27 September 2023

Bright lights: Why influential women don’t need the limelight

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Allyn Reid* says influence is a natural byproduct of respect, and women in the workplace can achieve it without masculine posturing.

Photo: temizyurek

When I was a little girl, I saw a lot about leadership from the media and the world around me.

Leaders were smartly suited men who sat at the heads of boardroom tables and glowered at their smarmy lieutenants, occasionally losing their tempers and shouting insults.

Leaders were the ones who spoke the loudest and the most — the ones who got the most screen time and whose names led the rest when it came time for the post-scene credits.

Thankfully, as I grew into a woman, I learned that the truth about leadership is very different from what I saw in the movies.

Your influence is not determined by your volume.

Or your screen time.

Or the placement of your name in the credits.

Influence is a natural byproduct of respect, and for women in the workplace it can be achieved without any kind of masculine posturing whatsoever.

Sound too good to be true? Read on …

Brazen, pushy leadership is becoming unpopular — and rightly so.

Nobody likes to be bossed around.

That’s always been a fact.

The thing is, for centuries, most people never had a choice.

Problematic leadership styles date back to the age of despotic kings and emperors, when people’s concepts of human rights and self-determination were very different from what they are today.

Some relics of that era persisted longer than they should have, including the myth of the all-knowing, forever-above-reproach, his-word-is-our-command leader.

People don’t want to follow leaders out of fear or awe, and the good news is that historical developments — like, you know, democracy — mean that in most cases they no longer have to.

This is great news for women, who for millennia have been quietly using means beyond fear to develop influence: Empathy, respect, competence and nurture are already natural leadership traits in most women.

Rather than women needing to adapt themselves to fit society’s mould of leadership, society’s idea of leadership is finally changing to fit what women have always been doing.

Self-aggrandisement and influence are not the same thing.

Influence is like electricity: You can’t generate it simply by deciding that you deserve it.

Ironically, from my experience, those who crave power the most and are the first to posture themselves as leaders are often the last to receive real influence.

It’s always earned or given.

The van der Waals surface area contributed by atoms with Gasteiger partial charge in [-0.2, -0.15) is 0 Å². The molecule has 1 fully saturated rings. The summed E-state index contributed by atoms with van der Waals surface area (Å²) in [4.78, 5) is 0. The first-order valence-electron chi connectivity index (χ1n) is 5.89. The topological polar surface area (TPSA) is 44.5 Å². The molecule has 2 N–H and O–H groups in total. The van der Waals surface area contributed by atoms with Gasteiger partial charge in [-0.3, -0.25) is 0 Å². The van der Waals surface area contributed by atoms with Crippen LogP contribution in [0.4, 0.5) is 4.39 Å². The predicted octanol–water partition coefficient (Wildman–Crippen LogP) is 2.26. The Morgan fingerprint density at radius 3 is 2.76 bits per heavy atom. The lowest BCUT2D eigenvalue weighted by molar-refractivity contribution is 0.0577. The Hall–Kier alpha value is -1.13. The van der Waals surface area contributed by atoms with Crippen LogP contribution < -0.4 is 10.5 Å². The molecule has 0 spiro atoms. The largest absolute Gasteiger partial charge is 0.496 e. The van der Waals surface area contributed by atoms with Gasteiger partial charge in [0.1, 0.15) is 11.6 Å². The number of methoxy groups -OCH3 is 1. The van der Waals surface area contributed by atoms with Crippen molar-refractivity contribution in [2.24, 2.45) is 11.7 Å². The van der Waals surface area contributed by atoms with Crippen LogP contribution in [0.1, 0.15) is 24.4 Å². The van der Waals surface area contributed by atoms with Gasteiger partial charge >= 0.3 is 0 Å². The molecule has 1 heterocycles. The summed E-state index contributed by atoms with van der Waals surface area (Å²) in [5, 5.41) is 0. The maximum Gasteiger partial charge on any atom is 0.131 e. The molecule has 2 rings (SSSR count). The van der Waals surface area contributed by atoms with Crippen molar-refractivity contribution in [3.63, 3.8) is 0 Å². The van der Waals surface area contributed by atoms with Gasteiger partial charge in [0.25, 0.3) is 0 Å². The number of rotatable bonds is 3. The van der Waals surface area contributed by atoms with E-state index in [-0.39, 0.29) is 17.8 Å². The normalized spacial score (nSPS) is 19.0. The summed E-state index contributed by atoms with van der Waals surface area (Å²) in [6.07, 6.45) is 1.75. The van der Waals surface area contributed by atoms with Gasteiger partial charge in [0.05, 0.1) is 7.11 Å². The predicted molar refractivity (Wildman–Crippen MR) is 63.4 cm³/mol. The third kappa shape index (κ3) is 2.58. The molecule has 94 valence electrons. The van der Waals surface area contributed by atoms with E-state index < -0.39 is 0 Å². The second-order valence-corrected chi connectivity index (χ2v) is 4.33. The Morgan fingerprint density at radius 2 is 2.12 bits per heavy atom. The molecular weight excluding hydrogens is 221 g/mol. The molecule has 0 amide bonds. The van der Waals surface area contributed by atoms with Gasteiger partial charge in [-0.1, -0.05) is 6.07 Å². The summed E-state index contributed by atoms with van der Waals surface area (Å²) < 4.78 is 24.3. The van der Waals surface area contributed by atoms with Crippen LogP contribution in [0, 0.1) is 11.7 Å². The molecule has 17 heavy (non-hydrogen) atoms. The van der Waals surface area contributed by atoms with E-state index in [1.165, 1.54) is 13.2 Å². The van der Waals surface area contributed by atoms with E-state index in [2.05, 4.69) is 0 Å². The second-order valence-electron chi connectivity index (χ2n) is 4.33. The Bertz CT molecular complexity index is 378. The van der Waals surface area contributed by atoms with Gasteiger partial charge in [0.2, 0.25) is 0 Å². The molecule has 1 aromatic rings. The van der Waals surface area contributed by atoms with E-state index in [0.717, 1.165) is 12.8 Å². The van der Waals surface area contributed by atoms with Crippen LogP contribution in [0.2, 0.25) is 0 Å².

You can’t just take it.

“At a fundamental level, one of the reasons that people do things for you is because they like you,” says Dorie Clark, author of Entrepreneurial You.

You don’t have to be “the awesome-est person in the room” or make sure “everyone is blown away by your charisma,” you just have to be likeable and trustworthy.

Then, once you have people’s trust, you just need to be confident enough to ask for things.

It doesn’t matter how much of the limelight you have — if you are disliked by your co-workers or seen as a glory-chaser, your executive ability to get things done will be hampered.

A woman’s advantage in the workplace (often) lies in her soft skills.

As previously mentioned, women have been building quiet influence for years, not because they were stronger or louder or more aggressive than their peers, but because they instinctively knew how to use soft skills like empathy and emotional intelligence to bring people over to their side.

It’s been shown in studies that, although men and women score similarly for overall emotional intelligence, women have a decided edge when it comes to empathy.

Men stay in tune with the feelings of others briefly, but then quickly move on to calculating how to fix whatever problem is causing the other person’s feelings.

As women, our brains are wired to hold on to empathic feelings for a longer period.

We can stay with someone’s emotions so that the conclusions we reach will be more in line with the true issue that needs to be addressed.

This soft skill is one of the most powerful attributes that women can bring to the workplace — and it doesn’t rely on being centre-stage.

“The best way to prime colleagues for backing you and your agenda is to make them feel heard,” writes Rebecca Knight in Harvard Business Review.

“Start by giving them your undivided attention in one-on-one situations.”

“When people know that you care about them, they’re more likely to remember you in the future, and accept your influence.”

Women are natural leaders.

They have always been.

Now that the world is finally abandoning the old-fashioned model that required leaders to hog the spotlight, the stage is set for women’s innate influence-building qualities to finally pay off.

* Allyn Reid is a leadership development advisor and co-founder of the Secret Knock Conference. She tweets at @TheWooManity.

This article first appeared at www.entrepreneur.com.

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